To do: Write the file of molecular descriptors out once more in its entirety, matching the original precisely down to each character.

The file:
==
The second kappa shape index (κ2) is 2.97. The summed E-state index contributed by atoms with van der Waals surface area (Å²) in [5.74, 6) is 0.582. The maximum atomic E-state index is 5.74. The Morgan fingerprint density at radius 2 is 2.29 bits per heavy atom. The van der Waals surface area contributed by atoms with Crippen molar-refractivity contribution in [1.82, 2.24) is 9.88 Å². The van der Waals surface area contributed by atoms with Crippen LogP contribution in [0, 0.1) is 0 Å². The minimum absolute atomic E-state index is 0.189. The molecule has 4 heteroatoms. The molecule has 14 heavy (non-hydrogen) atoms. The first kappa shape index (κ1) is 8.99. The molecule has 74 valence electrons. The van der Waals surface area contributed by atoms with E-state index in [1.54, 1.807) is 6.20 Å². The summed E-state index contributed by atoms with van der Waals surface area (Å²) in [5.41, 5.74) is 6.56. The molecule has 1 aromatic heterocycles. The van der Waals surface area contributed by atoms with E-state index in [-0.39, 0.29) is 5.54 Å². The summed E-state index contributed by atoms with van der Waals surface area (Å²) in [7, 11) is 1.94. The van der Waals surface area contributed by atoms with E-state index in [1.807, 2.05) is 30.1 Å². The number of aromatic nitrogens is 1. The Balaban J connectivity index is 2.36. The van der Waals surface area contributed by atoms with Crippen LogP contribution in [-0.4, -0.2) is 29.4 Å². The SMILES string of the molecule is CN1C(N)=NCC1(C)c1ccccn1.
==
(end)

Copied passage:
The second kappa shape index (κ2) is 2.97. The summed E-state index contributed by atoms with van der Waals surface area (Å²) in [5.74, 6) is 0.582. The maximum atomic E-state index is 5.74. The Morgan fingerprint density at radius 2 is 2.29 bits per heavy atom. The van der Waals surface area contributed by atoms with Crippen molar-refractivity contribution in [1.82, 2.24) is 9.88 Å². The van der Waals surface area contributed by atoms with Crippen LogP contribution in [0, 0.1) is 0 Å². The minimum absolute atomic E-state index is 0.189. The molecule has 4 heteroatoms. The molecule has 14 heavy (non-hydrogen) atoms. The first kappa shape index (κ1) is 8.99. The molecule has 74 valence electrons. The van der Waals surface area contributed by atoms with E-state index in [1.54, 1.807) is 6.20 Å². The summed E-state index contributed by atoms with van der Waals surface area (Å²) in [5.41, 5.74) is 6.56. The molecule has 1 aromatic heterocycles. The van der Waals surface area contributed by atoms with E-state index in [-0.39, 0.29) is 5.54 Å². The summed E-state index contributed by atoms with van der Waals surface area (Å²) in [7, 11) is 1.94. The van der Waals surface area contributed by atoms with E-state index in [1.807, 2.05) is 30.1 Å². The number of aromatic nitrogens is 1. The Balaban J connectivity index is 2.36. The van der Waals surface area contributed by atoms with Crippen LogP contribution in [-0.4, -0.2) is 29.4 Å². The SMILES string of the molecule is CN1C(N)=NCC1(C)c1ccccn1.